With the school apparently doing its part in preventing bullying and the subsequent effects, including depression and suicide, people, particularly parents, are still searching for a scapegoat to blame for their children’s misfortunes. However, there is only so much the school administration can do before the debate about privacy intervenes. Often times, when the bullying takes place online or through text messages, administrators are completely clueless, and “even when they are aware, many school districts aren’t certain that the law allows them to punish bullies who attack online” (Your). Because most laws only allow schools to intervene when the situation occurs on campus or at a campus activity, many are hesitant to take action in the cases when the act is committed in cyberspace. Another factor mentioned by the New York Civil Liberties Union is the fact that “prying into students’ personal Web pages […] is a violation of the first amendment” (Your). This is where the field of blame shifts, away from the school zone and towards the parents who should be monitoring their children’s activity on the internet.
However, as advised by Forrest Collier, CEO of InternetSafety.com, parents should not be easily distracted by media exploited cases that stretch the truth, but “instead, parents need to learn prevention and response strategies in the same way that children learn about ‘Stranger Danger’, as an everyday tool” (Cyberbullying Tragedies). Although it is very important to keep parents involved and updated on the most recent events, parents must not rely only on media-altered news. If parents are too preoccupied with the headlines and disregard conducting research on their own to become knowledgeable, they will lose focus and won’t continue to control kids after the shocking headlines aren’t in the media. While it is easy to divide the blame between the school administration and the parents, students have to step up for some of the responsibility, as well. The boys that sit behind him on the bus continue with their gossip the entire bus ride to school.
As he sits innocently eavesdropping, he figures it’s only fair since they are talking about him, he begins to wonder what these kids were thinking; how it is that they can insult a harmless boy about his homosexuality right in front of his face and not have a conscious enough to feel guilty or ashamed. He thinks back to the assembly his school had that addressed issues like these. He doesn’t really remember much about it; there were some flyers handed out and a list of websites they were encouraged to visit. But this was before he came out, before he was a victim. Since he didn’t pay any attention, he figures hardly anyone else did either and considers the insufficiency of the system. His classmates sit through the assembly simply because they are required, not because they are concerned or interested.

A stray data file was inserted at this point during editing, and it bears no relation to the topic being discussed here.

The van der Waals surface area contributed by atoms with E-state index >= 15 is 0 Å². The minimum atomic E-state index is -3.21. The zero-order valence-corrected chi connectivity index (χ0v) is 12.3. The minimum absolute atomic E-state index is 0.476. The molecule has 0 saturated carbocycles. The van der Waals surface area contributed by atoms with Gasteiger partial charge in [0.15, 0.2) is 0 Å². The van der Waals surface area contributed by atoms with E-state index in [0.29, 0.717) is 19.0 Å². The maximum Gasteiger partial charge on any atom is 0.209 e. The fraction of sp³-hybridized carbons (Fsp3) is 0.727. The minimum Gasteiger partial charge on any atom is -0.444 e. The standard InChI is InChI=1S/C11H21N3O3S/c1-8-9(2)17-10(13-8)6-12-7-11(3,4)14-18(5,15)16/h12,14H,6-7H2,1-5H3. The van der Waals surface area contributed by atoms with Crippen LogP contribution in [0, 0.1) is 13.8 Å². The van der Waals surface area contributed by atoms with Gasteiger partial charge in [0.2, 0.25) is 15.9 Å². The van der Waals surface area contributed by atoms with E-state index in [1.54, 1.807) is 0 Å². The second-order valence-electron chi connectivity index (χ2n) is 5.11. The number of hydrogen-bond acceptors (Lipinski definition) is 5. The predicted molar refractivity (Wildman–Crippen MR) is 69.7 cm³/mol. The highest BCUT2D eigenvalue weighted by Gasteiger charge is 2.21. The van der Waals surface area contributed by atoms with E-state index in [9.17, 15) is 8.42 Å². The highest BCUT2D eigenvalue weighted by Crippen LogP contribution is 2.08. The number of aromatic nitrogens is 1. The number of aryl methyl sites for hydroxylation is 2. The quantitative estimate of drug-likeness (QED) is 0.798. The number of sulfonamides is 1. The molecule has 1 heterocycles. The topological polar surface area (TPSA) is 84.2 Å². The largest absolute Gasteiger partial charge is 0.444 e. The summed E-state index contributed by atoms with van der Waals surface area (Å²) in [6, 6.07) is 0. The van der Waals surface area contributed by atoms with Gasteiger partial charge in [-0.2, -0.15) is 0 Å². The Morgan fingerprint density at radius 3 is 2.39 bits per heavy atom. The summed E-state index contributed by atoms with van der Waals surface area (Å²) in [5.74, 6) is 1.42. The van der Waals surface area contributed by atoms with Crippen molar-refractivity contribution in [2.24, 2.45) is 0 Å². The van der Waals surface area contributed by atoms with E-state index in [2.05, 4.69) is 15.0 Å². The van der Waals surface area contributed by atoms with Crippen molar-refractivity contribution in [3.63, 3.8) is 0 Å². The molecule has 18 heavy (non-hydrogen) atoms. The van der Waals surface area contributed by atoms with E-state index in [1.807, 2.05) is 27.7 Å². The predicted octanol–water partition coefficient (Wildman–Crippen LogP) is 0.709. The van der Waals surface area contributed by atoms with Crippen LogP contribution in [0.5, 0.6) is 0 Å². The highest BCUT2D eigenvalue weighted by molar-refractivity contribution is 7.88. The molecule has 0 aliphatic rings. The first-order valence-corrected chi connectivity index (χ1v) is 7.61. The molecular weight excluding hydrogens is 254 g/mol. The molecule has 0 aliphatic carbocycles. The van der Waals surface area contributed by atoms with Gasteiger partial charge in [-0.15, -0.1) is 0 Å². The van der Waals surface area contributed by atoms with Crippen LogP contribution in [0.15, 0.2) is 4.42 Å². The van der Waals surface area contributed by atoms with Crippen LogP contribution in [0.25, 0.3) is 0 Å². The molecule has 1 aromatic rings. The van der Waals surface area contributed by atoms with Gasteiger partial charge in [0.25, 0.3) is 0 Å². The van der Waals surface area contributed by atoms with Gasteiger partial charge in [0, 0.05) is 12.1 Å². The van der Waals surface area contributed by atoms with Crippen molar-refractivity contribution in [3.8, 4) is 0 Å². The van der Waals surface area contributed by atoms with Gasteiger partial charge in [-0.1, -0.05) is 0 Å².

No one takes this sort of thing seriously; it’s never happened here before and it never will; no one at his school could possibly be bullied to the breaking point. He considers his options and decides it’s time for a change. It’s time for his school to be a safe, welcoming place once again. It’s time for personal opinions and choices not to impact the way people treat others. He realizes that it’s up to him and his fellow classmates to embrace each other’s differences and accept people for who they are.
He realizes he has the power to teach the other kids what is truly important and that although the administration and their parents have the ability to start the revolution to free kids of the harmful effects of cyberbullying, it ultimately his and each of his classmates’ own choice to stay positive and warn others of the seriousness of the cyberbullying issue. Works Cited “Cyberbullying Tragedies Point to Need for Parent Oversight.” Entertainment Close-up 25 Oct. 2010. General OneFile. Web.
23 Jan. 2011. Cyberbullying Vicimization. Chart. Cyberbullying Research Center, Feb 2011.
Web. “New Orleans Schools Put Up a Fight Against Cyberbullying.” New Orleans CityBusiness (2010). General OneFile. Web. 23 Jan.
2011. “Rutgers University Mourns Student Suicide.” All Things Considered 30 Sept. 2010. General OneFile.
Web. 23 Jan. 2011. State Cyberbullying Laws. Chart.
Cyberbullying Research Center, 2011. Web. “Your Space: Schools Struggle to Find Ways to Curb Cyberbullying Without Violating Student rights.” Current Events, a Weekly Reader Publication 25 Oct. 2010: 7+. General OneFile.
Web. 23 Jan. 2011.